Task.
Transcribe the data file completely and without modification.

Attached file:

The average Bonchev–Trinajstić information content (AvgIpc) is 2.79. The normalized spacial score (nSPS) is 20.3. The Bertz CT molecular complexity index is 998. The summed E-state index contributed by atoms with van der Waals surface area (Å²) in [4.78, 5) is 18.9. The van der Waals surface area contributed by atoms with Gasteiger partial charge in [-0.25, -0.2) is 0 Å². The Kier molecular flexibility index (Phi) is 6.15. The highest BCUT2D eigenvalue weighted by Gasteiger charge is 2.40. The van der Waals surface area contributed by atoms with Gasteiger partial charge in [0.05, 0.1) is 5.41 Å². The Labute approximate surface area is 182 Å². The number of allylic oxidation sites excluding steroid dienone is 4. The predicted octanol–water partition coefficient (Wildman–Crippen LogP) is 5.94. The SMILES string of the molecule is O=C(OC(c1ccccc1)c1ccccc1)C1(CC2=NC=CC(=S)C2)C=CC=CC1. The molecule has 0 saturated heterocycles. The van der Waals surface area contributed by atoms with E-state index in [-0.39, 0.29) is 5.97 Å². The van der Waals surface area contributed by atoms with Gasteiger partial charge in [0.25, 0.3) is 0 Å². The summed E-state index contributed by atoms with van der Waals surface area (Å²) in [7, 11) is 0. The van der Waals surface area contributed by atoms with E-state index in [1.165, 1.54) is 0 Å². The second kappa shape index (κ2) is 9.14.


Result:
The average Bonchev–Trinajstić information content (AvgIpc) is 2.79. The normalized spacial score (nSPS) is 20.3. The Bertz CT molecular complexity index is 998. The summed E-state index contributed by atoms with van der Waals surface area (Å²) in [4.78, 5) is 18.9. The van der Waals surface area contributed by atoms with Gasteiger partial charge in [-0.25, -0.2) is 0 Å². The Kier molecular flexibility index (Phi) is 6.15. The highest BCUT2D eigenvalue weighted by Gasteiger charge is 2.40. The van der Waals surface area contributed by atoms with Gasteiger partial charge in [0.05, 0.1) is 5.41 Å². The Labute approximate surface area is 182 Å². The number of allylic oxidation sites excluding steroid dienone is 4. The predicted octanol–water partition coefficient (Wildman–Crippen LogP) is 5.94. The SMILES string of the molecule is O=C(OC(c1ccccc1)c1ccccc1)C1(CC2=NC=CC(=S)C2)C=CC=CC1. The molecule has 0 saturated heterocycles. The van der Waals surface area contributed by atoms with E-state index in [-0.39, 0.29) is 5.97 Å². The van der Waals surface area contributed by atoms with Gasteiger partial charge in [0.25, 0.3) is 0 Å². The summed E-state index contributed by atoms with van der Waals surface area (Å²) in [7, 11) is 0. The van der Waals surface area contributed by atoms with E-state index in [1.165, 1.54) is 0 Å². The second kappa shape index (κ2) is 9.14.